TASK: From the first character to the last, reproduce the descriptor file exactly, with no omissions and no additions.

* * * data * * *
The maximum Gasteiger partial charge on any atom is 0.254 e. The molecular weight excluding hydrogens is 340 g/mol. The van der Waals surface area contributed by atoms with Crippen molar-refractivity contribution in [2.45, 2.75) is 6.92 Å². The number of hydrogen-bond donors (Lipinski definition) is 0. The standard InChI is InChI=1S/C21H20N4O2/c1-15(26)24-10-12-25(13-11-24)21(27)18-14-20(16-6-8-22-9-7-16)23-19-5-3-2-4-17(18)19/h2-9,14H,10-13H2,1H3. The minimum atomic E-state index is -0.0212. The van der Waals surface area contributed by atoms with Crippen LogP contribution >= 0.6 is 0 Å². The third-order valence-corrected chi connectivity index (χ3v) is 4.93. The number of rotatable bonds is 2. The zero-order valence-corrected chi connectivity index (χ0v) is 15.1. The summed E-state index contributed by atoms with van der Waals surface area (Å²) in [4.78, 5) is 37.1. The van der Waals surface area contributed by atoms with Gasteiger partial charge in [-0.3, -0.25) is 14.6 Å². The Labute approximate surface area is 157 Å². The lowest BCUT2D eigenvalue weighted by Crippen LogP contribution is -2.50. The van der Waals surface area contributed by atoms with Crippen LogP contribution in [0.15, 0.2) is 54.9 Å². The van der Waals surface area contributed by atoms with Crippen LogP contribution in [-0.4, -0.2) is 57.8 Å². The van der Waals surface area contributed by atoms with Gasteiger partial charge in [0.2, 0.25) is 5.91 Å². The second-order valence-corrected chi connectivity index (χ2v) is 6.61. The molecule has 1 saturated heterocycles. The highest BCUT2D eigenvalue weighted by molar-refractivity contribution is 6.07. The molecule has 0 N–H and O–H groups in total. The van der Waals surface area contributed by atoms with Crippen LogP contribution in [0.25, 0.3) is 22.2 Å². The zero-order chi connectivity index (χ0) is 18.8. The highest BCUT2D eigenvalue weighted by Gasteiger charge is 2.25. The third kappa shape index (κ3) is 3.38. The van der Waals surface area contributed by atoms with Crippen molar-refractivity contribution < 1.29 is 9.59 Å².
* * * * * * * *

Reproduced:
The maximum Gasteiger partial charge on any atom is 0.254 e. The molecular weight excluding hydrogens is 340 g/mol. The van der Waals surface area contributed by atoms with Crippen molar-refractivity contribution in [2.45, 2.75) is 6.92 Å². The number of hydrogen-bond donors (Lipinski definition) is 0. The standard InChI is InChI=1S/C21H20N4O2/c1-15(26)24-10-12-25(13-11-24)21(27)18-14-20(16-6-8-22-9-7-16)23-19-5-3-2-4-17(18)19/h2-9,14H,10-13H2,1H3. The minimum atomic E-state index is -0.0212. The van der Waals surface area contributed by atoms with Crippen LogP contribution >= 0.6 is 0 Å². The third-order valence-corrected chi connectivity index (χ3v) is 4.93. The number of rotatable bonds is 2. The zero-order valence-corrected chi connectivity index (χ0v) is 15.1. The summed E-state index contributed by atoms with van der Waals surface area (Å²) in [4.78, 5) is 37.1. The van der Waals surface area contributed by atoms with Gasteiger partial charge in [-0.3, -0.25) is 14.6 Å². The Labute approximate surface area is 157 Å². The lowest BCUT2D eigenvalue weighted by Crippen LogP contribution is -2.50. The van der Waals surface area contributed by atoms with Crippen LogP contribution in [0.15, 0.2) is 54.9 Å². The van der Waals surface area contributed by atoms with Crippen LogP contribution in [-0.4, -0.2) is 57.8 Å². The van der Waals surface area contributed by atoms with Gasteiger partial charge in [0.2, 0.25) is 5.91 Å². The second-order valence-corrected chi connectivity index (χ2v) is 6.61. The molecule has 1 saturated heterocycles. The highest BCUT2D eigenvalue weighted by molar-refractivity contribution is 6.07. The molecule has 0 N–H and O–H groups in total. The van der Waals surface area contributed by atoms with Crippen LogP contribution in [0.25, 0.3) is 22.2 Å². The zero-order chi connectivity index (χ0) is 18.8. The highest BCUT2D eigenvalue weighted by Gasteiger charge is 2.25. The third kappa shape index (κ3) is 3.38. The van der Waals surface area contributed by atoms with Crippen molar-refractivity contribution < 1.29 is 9.59 Å².